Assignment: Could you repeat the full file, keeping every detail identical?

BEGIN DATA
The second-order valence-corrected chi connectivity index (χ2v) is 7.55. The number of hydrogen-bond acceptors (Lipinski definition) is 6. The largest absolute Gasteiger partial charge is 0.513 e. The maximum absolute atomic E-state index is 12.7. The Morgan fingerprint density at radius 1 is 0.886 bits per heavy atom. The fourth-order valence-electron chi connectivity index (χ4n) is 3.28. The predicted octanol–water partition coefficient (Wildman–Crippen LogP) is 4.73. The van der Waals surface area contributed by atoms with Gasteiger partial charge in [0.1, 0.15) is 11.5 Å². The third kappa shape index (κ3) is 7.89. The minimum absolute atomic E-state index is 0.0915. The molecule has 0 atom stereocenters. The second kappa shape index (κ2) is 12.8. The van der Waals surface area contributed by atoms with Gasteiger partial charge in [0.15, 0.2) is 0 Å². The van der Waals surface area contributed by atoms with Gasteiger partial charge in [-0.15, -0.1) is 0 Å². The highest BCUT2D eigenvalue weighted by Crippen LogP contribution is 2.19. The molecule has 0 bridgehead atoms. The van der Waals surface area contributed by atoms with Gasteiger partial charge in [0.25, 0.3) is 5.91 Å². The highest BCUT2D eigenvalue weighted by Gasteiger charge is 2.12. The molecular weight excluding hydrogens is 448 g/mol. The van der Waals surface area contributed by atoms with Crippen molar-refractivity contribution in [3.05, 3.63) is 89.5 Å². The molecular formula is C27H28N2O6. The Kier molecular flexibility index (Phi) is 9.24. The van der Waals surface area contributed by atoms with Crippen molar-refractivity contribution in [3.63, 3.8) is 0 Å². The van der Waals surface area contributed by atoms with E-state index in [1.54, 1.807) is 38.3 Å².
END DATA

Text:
The second-order valence-corrected chi connectivity index (χ2v) is 7.55. The number of hydrogen-bond acceptors (Lipinski definition) is 6. The largest absolute Gasteiger partial charge is 0.513 e. The maximum absolute atomic E-state index is 12.7. The Morgan fingerprint density at radius 1 is 0.886 bits per heavy atom. The fourth-order valence-electron chi connectivity index (χ4n) is 3.28. The predicted octanol–water partition coefficient (Wildman–Crippen LogP) is 4.73. The van der Waals surface area contributed by atoms with Gasteiger partial charge in [0.1, 0.15) is 11.5 Å². The third kappa shape index (κ3) is 7.89. The minimum absolute atomic E-state index is 0.0915. The molecule has 0 atom stereocenters. The second kappa shape index (κ2) is 12.8. The van der Waals surface area contributed by atoms with Gasteiger partial charge in [0.15, 0.2) is 0 Å². The van der Waals surface area contributed by atoms with Gasteiger partial charge in [-0.15, -0.1) is 0 Å². The highest BCUT2D eigenvalue weighted by Crippen LogP contribution is 2.19. The molecule has 0 bridgehead atoms. The van der Waals surface area contributed by atoms with Gasteiger partial charge in [0.25, 0.3) is 5.91 Å². The highest BCUT2D eigenvalue weighted by Gasteiger charge is 2.12. The molecular weight excluding hydrogens is 448 g/mol. The van der Waals surface area contributed by atoms with Crippen molar-refractivity contribution in [3.05, 3.63) is 89.5 Å². The molecular formula is C27H28N2O6. The Kier molecular flexibility index (Phi) is 9.24. The van der Waals surface area contributed by atoms with Crippen molar-refractivity contribution in [3.63, 3.8) is 0 Å². The van der Waals surface area contributed by atoms with E-state index in [1.54, 1.807) is 38.3 Å².